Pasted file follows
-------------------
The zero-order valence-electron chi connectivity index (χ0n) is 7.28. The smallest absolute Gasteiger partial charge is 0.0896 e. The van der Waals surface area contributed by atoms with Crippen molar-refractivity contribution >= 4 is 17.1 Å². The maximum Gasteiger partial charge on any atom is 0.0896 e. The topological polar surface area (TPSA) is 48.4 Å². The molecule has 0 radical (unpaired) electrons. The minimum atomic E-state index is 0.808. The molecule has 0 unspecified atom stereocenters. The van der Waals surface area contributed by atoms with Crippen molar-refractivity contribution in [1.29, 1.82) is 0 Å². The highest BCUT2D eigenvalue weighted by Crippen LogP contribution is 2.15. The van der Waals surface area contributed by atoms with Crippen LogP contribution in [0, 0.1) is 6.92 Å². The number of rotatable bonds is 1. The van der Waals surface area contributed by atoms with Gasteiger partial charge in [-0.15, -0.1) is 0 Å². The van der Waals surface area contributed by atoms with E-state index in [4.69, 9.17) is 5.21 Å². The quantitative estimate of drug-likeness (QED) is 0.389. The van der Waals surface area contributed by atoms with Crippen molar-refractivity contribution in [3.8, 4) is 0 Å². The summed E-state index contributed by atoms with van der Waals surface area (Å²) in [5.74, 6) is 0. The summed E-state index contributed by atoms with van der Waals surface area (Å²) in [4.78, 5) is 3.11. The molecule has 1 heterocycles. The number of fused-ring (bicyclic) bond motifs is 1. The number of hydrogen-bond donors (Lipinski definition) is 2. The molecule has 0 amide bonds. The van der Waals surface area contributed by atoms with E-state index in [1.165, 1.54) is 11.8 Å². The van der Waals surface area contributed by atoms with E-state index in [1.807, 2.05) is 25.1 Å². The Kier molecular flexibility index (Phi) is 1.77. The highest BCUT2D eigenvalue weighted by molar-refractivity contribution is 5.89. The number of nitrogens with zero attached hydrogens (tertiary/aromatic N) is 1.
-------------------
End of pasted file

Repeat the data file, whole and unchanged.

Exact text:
The zero-order valence-electron chi connectivity index (χ0n) is 7.28. The smallest absolute Gasteiger partial charge is 0.0896 e. The van der Waals surface area contributed by atoms with Crippen molar-refractivity contribution >= 4 is 17.1 Å². The maximum Gasteiger partial charge on any atom is 0.0896 e. The topological polar surface area (TPSA) is 48.4 Å². The molecule has 0 radical (unpaired) electrons. The minimum atomic E-state index is 0.808. The molecule has 0 unspecified atom stereocenters. The van der Waals surface area contributed by atoms with Crippen molar-refractivity contribution in [1.29, 1.82) is 0 Å². The highest BCUT2D eigenvalue weighted by Crippen LogP contribution is 2.15. The van der Waals surface area contributed by atoms with Crippen LogP contribution in [0, 0.1) is 6.92 Å². The number of rotatable bonds is 1. The van der Waals surface area contributed by atoms with Gasteiger partial charge in [-0.15, -0.1) is 0 Å². The van der Waals surface area contributed by atoms with E-state index in [4.69, 9.17) is 5.21 Å². The quantitative estimate of drug-likeness (QED) is 0.389. The van der Waals surface area contributed by atoms with Crippen molar-refractivity contribution in [3.8, 4) is 0 Å². The summed E-state index contributed by atoms with van der Waals surface area (Å²) in [5.74, 6) is 0. The summed E-state index contributed by atoms with van der Waals surface area (Å²) in [4.78, 5) is 3.11. The molecule has 1 heterocycles. The number of fused-ring (bicyclic) bond motifs is 1. The number of hydrogen-bond donors (Lipinski definition) is 2. The molecule has 0 amide bonds. The van der Waals surface area contributed by atoms with E-state index in [1.165, 1.54) is 11.8 Å². The van der Waals surface area contributed by atoms with E-state index in [1.807, 2.05) is 25.1 Å². The Kier molecular flexibility index (Phi) is 1.77. The highest BCUT2D eigenvalue weighted by molar-refractivity contribution is 5.89. The number of nitrogens with zero attached hydrogens (tertiary/aromatic N) is 1.